PDA

View Full Version : Is Anna K's inability to win a tourney m?ental


CoryAnnAvants#1
Apr 4th, 2002, 02:41 PM
She got to #8 at one point, and has beaten all the top players at least once. Is it simply the scrutiny of the press that's causing Anna to choke? On ability alone, she should have won at least one small tourney by now. What do you guys think?

tennischick
Apr 4th, 2002, 03:54 PM
this topic has been exhaustively covered. most people agree that Anna needs to get herself a proper coach. she is under a lot of pressure now with Adidas' latest stand. perhaps this will force her to turn things around. it's becoming more than a tad embarrassing for her as well as her sponsors. here's the info in case u missed it.
______________

Kournikova's sponsors finally discover that beauty will only ever be skin deep

Jim White
Thursday April 4, 2002
The Guardian

It took two reporters to produce the 200 words that delivered the following news in yesterday's Sun: Anna Kournikova has been told by her sponsors to start winning a few games. Two hacks for that job. Presumably one was required to conjure up the requisite half-dozen sentences while the other applied a cooling balm to his colleague's forehead as he flicked through the paper's back catalogue of Anna snaps for inspiration. But that is the effect Kournikova has; the ordinary rules don't apply.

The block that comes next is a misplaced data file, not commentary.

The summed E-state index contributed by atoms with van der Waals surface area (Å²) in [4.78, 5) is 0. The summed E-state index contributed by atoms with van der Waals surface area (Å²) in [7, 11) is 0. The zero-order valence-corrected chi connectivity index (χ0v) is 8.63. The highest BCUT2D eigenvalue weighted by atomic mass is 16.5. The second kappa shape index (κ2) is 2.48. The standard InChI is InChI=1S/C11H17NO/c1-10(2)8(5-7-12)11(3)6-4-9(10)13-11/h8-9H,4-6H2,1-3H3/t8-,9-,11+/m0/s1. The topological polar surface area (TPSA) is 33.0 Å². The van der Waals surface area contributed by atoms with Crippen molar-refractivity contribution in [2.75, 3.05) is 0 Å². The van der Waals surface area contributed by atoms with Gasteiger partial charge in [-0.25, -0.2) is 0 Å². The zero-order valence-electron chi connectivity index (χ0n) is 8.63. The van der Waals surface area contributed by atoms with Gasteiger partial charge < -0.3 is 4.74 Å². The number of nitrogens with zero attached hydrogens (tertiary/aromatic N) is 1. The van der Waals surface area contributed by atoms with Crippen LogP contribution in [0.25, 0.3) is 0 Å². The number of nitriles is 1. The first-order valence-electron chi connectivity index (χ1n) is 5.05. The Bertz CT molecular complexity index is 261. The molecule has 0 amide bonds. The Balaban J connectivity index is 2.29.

Take economics. Professional sport is reckoned the most ruthlessly elitist market known to modern man. Win and the riches of Croesus (or David Beckham as he is now known) rain down on your heavily sponsored new haircut. Lose and you end up Halifaxed: battered, bereft and heading for bankruptcy.

Unless, that is, you are Anna Kournikova. By any standard she is a modest tennis player. In a sport in which even a serial choker such as Tim Henman can expect to pick up at least the Wyoming Open and the Cairns All-Comers Pro-Am every year, she boasts a record in singles of zero tournament wins.